Brahimi, Lakhdar, 2007, State Building in Crisis and Post-Conflict Countries, presented at the United Nations’ 7h Global Forum on Reinventing Government-Building Trust in Government, held in June 2007 in Vienna.
Gupta, S., R. Powell, and Y. Yang, 2006, Macroeconomic Challenges of Scaling Up Aid to Africa. A Checklist for Practitioners, IMF, Washington DC.
Hood, R., D. Husband, F. Yu, 2002, Recurrent Expenditure Requirements of Capital Projects: Estimation for Budget Purposes, World Bank, Policy Research Working Paper No. 2938.
International Monetary Fund (IMF), 2004, Rebuilding Fiscal Institutions in Post-Conflict Countries, Fiscal Affaires Department, Washington DC.
International Monetary Fund (IMF), 2006a, Haiti. An Agenda for Strengthening Tax Policy and Revenue Administration, unpublished report of the Fiscal Affaires Department, Washington DC.
International Monetary Fund (IMF), 2006b, Haiti: Interim Poverty Reduction Strategy Paper, Country Report No. 06/411, Washington DC.
Lora, E., M. Cardenas, and V. Mercer-Blackman, 2005, The Policy Making Process of Tax Reform in Latin America, Prepared for the Inter-American Development Bank Workshop on State Reform, Public Policies, and Policymaking Processes, Washington, DC.
Ministère de l’Economie et des Finances (MEF), 2007, Décret sur l’Impôt dur le Revenu, available on http://www.mefhaiti.gouv.ht/fiscalite.htm
By Gamal El-Masry and Katja Funke.
Recent donor conferences took place in November 2006 in Madrid and in March 2007 in Washington, D.C.
For a discussion of the impact of additional externally financed investment on current expenditure, see Gupta, Powell, and Yang (2006).
According to the World Bank definition, LICs are countries with a per capita income of less than US$875. The LIC comparator group includes countries with a population of 5–15 million, similar to Haiti (9.1 million). These are: Benin, Burkina Faso, Cambodia, Chad, Guinea, Haiti, Kyrgyz Republic, Lao People’s Dem. Rep, Malawi, Mali, Niger, Papua New Guinea, Rwanda, Senegal, Sierra Leone, Tajikistan, Togo, Zambia, Zimbabwe. See World Bank (2005).
The comparator group of Western Hemisphere countries includes Bolivia, Dominican Republic, Ecuador, El Salvador, Guatemala, Honduras, Nicaragua, and Paraguay.
The latter are Bolivia and Ecuador (hydrocarbons), and Paraguay (hydroelectric power).
The post-conflict countries in our sample reach revenue levels of up to 20 percent of GDP, which confirms that a strong recovery of revenue collection is possible after conflict situations.
Similar in terms of population.
Excluding the resource-rich countries, namely Bolivia, Ecuador, and Paraguay.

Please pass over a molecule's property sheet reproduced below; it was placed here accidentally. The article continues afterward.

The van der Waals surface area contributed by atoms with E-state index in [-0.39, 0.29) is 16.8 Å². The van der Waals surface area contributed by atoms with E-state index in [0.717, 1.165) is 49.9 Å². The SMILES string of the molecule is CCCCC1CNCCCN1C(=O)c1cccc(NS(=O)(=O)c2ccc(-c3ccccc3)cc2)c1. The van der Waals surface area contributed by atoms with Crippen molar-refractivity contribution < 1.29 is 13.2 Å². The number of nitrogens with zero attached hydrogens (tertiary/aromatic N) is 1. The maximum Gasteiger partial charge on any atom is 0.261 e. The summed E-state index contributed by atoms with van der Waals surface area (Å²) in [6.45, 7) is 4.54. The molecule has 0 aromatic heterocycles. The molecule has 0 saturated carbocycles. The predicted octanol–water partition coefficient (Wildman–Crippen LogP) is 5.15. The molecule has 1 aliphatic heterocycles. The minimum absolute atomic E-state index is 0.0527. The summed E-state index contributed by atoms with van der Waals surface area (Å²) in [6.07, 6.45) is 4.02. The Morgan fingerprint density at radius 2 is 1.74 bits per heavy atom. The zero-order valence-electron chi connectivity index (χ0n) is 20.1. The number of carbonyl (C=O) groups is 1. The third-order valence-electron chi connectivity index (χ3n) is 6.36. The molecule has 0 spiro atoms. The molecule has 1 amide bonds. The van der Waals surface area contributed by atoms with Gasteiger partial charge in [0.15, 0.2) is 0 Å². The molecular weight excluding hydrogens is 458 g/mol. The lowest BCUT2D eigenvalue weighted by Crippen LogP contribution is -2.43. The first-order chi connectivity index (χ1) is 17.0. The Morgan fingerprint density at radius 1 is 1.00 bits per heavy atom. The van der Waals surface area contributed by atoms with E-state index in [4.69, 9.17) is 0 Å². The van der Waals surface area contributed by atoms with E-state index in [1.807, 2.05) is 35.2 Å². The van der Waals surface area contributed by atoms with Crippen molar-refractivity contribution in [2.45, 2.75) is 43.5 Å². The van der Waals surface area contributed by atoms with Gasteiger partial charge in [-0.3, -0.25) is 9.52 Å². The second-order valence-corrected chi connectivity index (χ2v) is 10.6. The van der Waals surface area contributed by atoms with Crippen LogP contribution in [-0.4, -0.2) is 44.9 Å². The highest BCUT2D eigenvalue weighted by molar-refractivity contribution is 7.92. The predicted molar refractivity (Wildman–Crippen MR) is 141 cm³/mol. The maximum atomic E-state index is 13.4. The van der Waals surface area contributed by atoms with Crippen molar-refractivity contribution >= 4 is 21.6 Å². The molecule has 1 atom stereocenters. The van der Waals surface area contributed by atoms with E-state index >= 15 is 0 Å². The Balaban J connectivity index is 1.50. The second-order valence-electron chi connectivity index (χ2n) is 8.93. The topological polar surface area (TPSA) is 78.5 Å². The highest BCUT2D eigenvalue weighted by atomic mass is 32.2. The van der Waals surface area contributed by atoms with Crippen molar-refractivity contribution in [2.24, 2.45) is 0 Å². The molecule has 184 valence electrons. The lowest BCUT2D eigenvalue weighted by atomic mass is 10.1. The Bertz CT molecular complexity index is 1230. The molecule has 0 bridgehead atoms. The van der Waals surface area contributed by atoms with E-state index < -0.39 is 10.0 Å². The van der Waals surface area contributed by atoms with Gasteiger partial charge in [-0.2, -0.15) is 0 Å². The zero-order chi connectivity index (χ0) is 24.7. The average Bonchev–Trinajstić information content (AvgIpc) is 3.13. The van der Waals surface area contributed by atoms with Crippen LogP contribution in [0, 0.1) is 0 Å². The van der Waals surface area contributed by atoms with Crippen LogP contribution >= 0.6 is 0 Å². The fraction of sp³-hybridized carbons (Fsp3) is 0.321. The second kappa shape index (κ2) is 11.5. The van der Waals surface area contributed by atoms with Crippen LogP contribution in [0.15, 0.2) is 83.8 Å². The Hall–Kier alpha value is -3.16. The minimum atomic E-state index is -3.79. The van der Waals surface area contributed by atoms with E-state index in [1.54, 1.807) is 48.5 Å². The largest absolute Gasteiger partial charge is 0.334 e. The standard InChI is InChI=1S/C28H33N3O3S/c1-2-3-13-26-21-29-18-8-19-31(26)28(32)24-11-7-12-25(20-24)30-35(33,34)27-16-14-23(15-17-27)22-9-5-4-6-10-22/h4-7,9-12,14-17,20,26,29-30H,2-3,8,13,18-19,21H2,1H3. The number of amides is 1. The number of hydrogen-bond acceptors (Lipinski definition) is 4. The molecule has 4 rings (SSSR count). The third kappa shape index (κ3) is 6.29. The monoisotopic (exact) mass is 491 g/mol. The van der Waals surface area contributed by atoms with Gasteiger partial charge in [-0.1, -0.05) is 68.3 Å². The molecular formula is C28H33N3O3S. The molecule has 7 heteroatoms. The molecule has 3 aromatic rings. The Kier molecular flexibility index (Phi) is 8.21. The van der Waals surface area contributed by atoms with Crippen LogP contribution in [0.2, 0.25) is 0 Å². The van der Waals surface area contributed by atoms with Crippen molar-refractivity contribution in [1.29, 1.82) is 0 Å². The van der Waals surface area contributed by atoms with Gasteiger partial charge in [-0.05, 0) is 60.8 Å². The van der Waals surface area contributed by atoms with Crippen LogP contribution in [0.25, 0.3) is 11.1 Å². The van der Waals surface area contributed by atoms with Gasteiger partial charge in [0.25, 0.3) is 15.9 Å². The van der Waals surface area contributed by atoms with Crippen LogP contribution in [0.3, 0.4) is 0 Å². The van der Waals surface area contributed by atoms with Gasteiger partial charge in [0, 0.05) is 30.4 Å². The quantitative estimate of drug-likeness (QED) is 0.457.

While officially known as a turnover tax (TCA), this consumption tax is akin to a VAT.
In 2006, the external trade and services deficit was 22 and 7 percent of GDP, respectively. Accordingly, about 30 percent of domestic demand could not be covered by domestic production.
This sections draws on technical assistance that was provided to Haiti in 2005 by the IMF’s Fiscal Affairs Department (FAD) (IMF, 2006a).
SIDONIA is a customs automation system developed by UNCTAD.
In general, tax efficiency measures are used to assess the performance of a particular tax. The perfectly efficient tax would lead to an efficiency ratio of 100 percent if a uniform tax rate is applied and tax collection is measured in percent of the tax base. In the case of an income tax, the appropriate tax base would be the GNP, and in the case of a consumption based tax like a VAT, the appropriate tax base would be domestic consumption. For this paper, income tax efficiency is measured as the ratio of income tax revenue (as a percent of GDP) to the sum of the highest personal and corporate in come tax rates. This measure is useful for crosscountry comparisons, but its level should not be interpreted as a gauge of absolute collection efficiency. The use of the sum of corporate and personal income tax rates in the denominator to calculate the efficiency ratio implies that income would have to be fully taxable under both corporate and personal income taxes to achieve an efficiency ratio of 100 percent, which is not a desirable feature in any income tax system.
The average top tax rate for personal and cooperate income tax in Latin America, the Caribbean, and Bermuda is 30 percent. (see IMF, FAD data bases on “income tax rate”).
See Le Moniteur Spécial (No. 10, October 5, 2005).
VAT efficiency is calculated as total VAT revenue (as a percentage of GDP), divided by the VAT standard rate.
Imported inputs for export are VAT exempted but domestically purchased inputs are subject to VAT. Exporters can deduct any VAT credit from VAT obligations but no refund is granted if VAT credits exceed VAT obligations, which is often the case for companies that mainly export their products..
While Haiti is a member of CARICOM, it has yet to apply the regulations of the CARICOM Single Market and Economy (CSME).
Variable excises are used to stabilize the retail pump price. They are adjusted for each oil delivery to maintain a stable retail pump price, unless the landed cost deviates by more than 5 percent from the previous shipment, in which case the retail pump price is raised or lowered accordingly.
Diesel purchased by the electric company Ed’H for the purpose of generating electricity is tax free.